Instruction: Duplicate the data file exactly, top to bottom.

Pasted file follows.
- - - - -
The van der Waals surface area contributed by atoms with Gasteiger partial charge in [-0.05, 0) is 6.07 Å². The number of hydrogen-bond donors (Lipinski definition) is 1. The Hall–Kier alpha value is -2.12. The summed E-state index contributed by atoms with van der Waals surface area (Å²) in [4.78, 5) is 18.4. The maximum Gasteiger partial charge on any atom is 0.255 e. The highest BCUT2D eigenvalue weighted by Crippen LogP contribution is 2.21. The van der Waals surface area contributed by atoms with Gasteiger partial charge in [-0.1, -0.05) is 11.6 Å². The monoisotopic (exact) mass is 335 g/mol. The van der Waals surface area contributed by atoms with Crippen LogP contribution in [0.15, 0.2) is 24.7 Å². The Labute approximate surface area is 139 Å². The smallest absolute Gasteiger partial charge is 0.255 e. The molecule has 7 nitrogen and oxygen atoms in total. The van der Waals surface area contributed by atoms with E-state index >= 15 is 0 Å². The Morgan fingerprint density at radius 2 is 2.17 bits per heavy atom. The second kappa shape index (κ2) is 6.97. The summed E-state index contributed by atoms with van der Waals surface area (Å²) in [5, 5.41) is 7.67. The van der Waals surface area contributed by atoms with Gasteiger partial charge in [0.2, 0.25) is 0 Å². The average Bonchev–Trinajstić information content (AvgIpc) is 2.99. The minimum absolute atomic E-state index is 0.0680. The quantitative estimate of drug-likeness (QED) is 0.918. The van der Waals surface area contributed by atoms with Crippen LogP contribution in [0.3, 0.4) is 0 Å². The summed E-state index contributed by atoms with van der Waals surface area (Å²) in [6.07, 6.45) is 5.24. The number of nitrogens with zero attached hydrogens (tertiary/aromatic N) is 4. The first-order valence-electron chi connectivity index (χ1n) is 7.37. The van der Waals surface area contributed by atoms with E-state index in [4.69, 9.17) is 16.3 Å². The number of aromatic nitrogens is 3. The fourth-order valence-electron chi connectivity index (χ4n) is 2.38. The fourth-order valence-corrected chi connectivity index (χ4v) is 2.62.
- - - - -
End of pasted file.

The van der Waals surface area contributed by atoms with Gasteiger partial charge in [-0.05, 0) is 6.07 Å². The number of hydrogen-bond donors (Lipinski definition) is 1. The Hall–Kier alpha value is -2.12. The summed E-state index contributed by atoms with van der Waals surface area (Å²) in [4.78, 5) is 18.4. The maximum Gasteiger partial charge on any atom is 0.255 e. The highest BCUT2D eigenvalue weighted by Crippen LogP contribution is 2.21. The van der Waals surface area contributed by atoms with Gasteiger partial charge in [-0.1, -0.05) is 11.6 Å². The monoisotopic (exact) mass is 335 g/mol. The van der Waals surface area contributed by atoms with Crippen LogP contribution in [0.15, 0.2) is 24.7 Å². The Labute approximate surface area is 139 Å². The smallest absolute Gasteiger partial charge is 0.255 e. The molecule has 7 nitrogen and oxygen atoms in total. The van der Waals surface area contributed by atoms with E-state index >= 15 is 0 Å². The Morgan fingerprint density at radius 2 is 2.17 bits per heavy atom. The second kappa shape index (κ2) is 6.97. The summed E-state index contributed by atoms with van der Waals surface area (Å²) in [5, 5.41) is 7.67. The van der Waals surface area contributed by atoms with Gasteiger partial charge in [0.2, 0.25) is 0 Å². The average Bonchev–Trinajstić information content (AvgIpc) is 2.99. The minimum absolute atomic E-state index is 0.0680. The quantitative estimate of drug-likeness (QED) is 0.918. The van der Waals surface area contributed by atoms with Crippen LogP contribution in [0.3, 0.4) is 0 Å². The summed E-state index contributed by atoms with van der Waals surface area (Å²) in [6.07, 6.45) is 5.24. The number of nitrogens with zero attached hydrogens (tertiary/aromatic N) is 4. The first-order valence-electron chi connectivity index (χ1n) is 7.37. The van der Waals surface area contributed by atoms with E-state index in [4.69, 9.17) is 16.3 Å². The number of aromatic nitrogens is 3. The fourth-order valence-electron chi connectivity index (χ4n) is 2.38. The fourth-order valence-corrected chi connectivity index (χ4v) is 2.62.